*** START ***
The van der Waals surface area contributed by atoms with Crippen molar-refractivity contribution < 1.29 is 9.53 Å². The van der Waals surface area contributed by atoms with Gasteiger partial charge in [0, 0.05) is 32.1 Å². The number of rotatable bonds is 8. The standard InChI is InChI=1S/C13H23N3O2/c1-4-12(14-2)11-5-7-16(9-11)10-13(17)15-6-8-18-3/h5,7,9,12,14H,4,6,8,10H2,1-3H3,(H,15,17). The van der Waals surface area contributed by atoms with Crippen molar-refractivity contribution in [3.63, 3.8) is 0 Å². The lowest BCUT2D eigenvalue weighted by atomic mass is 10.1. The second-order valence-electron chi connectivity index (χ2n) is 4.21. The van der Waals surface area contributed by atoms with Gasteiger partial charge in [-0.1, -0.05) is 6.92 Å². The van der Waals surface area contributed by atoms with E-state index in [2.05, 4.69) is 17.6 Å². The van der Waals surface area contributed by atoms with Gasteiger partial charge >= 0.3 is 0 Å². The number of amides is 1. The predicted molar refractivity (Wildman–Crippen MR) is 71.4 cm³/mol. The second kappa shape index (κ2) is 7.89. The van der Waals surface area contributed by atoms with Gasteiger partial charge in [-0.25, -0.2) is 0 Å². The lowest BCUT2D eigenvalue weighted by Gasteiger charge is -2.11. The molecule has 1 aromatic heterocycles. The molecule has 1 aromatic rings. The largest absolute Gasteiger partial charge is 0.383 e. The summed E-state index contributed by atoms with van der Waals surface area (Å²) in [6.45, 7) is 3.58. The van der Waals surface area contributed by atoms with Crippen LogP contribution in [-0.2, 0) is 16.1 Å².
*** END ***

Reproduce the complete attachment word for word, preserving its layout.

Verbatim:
The van der Waals surface area contributed by atoms with Crippen molar-refractivity contribution < 1.29 is 9.53 Å². The van der Waals surface area contributed by atoms with Gasteiger partial charge in [0, 0.05) is 32.1 Å². The number of rotatable bonds is 8. The standard InChI is InChI=1S/C13H23N3O2/c1-4-12(14-2)11-5-7-16(9-11)10-13(17)15-6-8-18-3/h5,7,9,12,14H,4,6,8,10H2,1-3H3,(H,15,17). The van der Waals surface area contributed by atoms with Crippen molar-refractivity contribution in [3.63, 3.8) is 0 Å². The lowest BCUT2D eigenvalue weighted by atomic mass is 10.1. The second-order valence-electron chi connectivity index (χ2n) is 4.21. The van der Waals surface area contributed by atoms with Gasteiger partial charge in [-0.1, -0.05) is 6.92 Å². The van der Waals surface area contributed by atoms with E-state index in [2.05, 4.69) is 17.6 Å². The van der Waals surface area contributed by atoms with Gasteiger partial charge >= 0.3 is 0 Å². The number of amides is 1. The predicted molar refractivity (Wildman–Crippen MR) is 71.4 cm³/mol. The second kappa shape index (κ2) is 7.89. The van der Waals surface area contributed by atoms with Gasteiger partial charge in [-0.25, -0.2) is 0 Å². The lowest BCUT2D eigenvalue weighted by Gasteiger charge is -2.11. The molecule has 1 aromatic heterocycles. The molecule has 1 aromatic rings. The largest absolute Gasteiger partial charge is 0.383 e. The summed E-state index contributed by atoms with van der Waals surface area (Å²) in [6.45, 7) is 3.58. The van der Waals surface area contributed by atoms with Crippen LogP contribution in [-0.2, 0) is 16.1 Å².